Take a Flag, Take a Statue, Take a Knee
Sowers of Justice Network condemns, in the strongest possible terms, white supremacy, racism, and threats of violence and intimidation against people of color and those who advocate for their rights. We urge people to remember that our country has a long culpable history when it comes to racism. This culpability requires full recognition of our economic and material benefit from slave labor and structural racism, and our ongoing benefits from white privilege. These sober truths require our persistent action, reckoned restitution, appropriate reparations, faithful persistence, and active anti-racism.
We acknowledge the deep pain that flags and monuments honoring the Confederacy bring to some of our community and even more so, current government actions to retain their prominent placement. Moving Confederate monuments helps confront the past, not to avoid it. We support the removal from prominent places any and all monuments that honor slavery or honor those who initiated or fought to preserve the institution and commerce of slavery.
While such enshrined racism may appear to be a particularly southern scourge, virulent oppressive racism infects not only the South but also all other regions of the country. These painful emblems, markers, monuments and statues are not limited to states that were members of the confederacy. Most of these public memorials were constructed many decades after the Civil War, during particularly difficult episodes of our nation's history. Though beloved and historic, such public artifacts must be moved and replaced with those that better match our national ideals and inspire the actual living out of our American values of equality and justice for all and our faith values of fairness and active compassion for all who suffer.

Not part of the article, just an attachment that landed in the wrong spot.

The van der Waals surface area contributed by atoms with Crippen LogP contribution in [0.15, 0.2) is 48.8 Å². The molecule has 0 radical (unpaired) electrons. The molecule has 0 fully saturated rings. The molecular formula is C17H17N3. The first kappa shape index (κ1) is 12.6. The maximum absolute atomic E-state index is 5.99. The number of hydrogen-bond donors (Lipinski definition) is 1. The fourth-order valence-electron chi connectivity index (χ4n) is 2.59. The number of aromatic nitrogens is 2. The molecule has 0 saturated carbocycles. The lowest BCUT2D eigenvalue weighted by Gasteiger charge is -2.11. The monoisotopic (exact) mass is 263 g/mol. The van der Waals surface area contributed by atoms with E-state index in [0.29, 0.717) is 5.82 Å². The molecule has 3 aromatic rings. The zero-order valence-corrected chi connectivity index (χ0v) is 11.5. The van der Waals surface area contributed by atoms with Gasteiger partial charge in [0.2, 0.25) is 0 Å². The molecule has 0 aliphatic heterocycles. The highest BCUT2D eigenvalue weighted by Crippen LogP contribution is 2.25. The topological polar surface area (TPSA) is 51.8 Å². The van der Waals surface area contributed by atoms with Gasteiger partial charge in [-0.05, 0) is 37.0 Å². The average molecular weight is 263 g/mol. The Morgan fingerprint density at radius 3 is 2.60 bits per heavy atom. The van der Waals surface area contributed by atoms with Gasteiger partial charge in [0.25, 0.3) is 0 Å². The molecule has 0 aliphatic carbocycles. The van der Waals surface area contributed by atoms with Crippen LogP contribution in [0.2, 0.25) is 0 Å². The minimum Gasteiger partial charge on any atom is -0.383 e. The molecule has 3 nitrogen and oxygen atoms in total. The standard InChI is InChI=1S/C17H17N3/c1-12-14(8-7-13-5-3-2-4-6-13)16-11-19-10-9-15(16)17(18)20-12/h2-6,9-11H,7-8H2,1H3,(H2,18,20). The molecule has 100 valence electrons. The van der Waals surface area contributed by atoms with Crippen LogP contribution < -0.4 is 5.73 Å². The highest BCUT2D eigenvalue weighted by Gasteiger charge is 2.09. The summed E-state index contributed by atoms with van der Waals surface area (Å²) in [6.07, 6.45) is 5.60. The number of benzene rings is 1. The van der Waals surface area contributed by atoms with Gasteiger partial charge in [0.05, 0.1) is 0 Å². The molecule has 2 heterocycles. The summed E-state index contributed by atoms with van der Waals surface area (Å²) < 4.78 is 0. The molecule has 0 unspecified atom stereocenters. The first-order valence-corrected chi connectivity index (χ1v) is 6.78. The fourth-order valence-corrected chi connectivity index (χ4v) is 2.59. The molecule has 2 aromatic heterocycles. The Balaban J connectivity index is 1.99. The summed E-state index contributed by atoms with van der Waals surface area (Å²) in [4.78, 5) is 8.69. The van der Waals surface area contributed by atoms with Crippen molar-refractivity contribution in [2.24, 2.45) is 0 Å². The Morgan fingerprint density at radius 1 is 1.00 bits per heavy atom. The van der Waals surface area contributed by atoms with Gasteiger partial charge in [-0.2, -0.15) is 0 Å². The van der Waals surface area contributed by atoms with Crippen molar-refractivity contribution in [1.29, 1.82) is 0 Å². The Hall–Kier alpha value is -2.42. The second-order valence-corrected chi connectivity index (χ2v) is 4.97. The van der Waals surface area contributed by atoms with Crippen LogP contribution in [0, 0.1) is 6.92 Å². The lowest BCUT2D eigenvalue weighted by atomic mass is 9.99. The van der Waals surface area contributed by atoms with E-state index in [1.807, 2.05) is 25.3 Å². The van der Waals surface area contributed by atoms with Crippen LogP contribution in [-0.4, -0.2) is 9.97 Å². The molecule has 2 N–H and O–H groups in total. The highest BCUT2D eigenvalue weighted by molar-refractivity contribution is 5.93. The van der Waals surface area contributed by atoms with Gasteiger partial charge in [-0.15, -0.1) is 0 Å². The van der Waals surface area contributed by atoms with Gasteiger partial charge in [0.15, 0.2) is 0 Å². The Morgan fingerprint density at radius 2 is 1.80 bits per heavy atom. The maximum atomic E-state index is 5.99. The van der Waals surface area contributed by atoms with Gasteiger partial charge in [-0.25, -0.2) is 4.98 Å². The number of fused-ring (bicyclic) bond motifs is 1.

Public attention has understandably focused on conflicts arising from removal of confederate statues and markers, especially those in southern states, and on the fatal and violent incidents of white supremacy in Charlottesville, VA. Whether public statues, monuments markers and symbols are ultimately removed, or removed and reinterpreted to acknowledge these shameful pasts, we support our activist colleagues, students, and others who have challenged us to examine racism and its manifestation in statues and other public displays.
Ugly unwanted public attention has unfortunately fallen on those activists and persons most vulnerable in the effort to remove offensive racist objects and to secure the rights, liberties, and basic needs of people of color. Recent events include many sobering reminders of the pervasiveness of racism and other forms of hate directed at those seeking racial justice in the United States that seem to be encouraged from prominent elected officials and their advisors.
It is therefore critical that we do our utmost to host ongoing conversations about race and racism, and actively intervene against those who would threaten, minimize, or silence the voices of people who have suffered and even now grieve the effects of both actively personalized racism and systemic structural racism.
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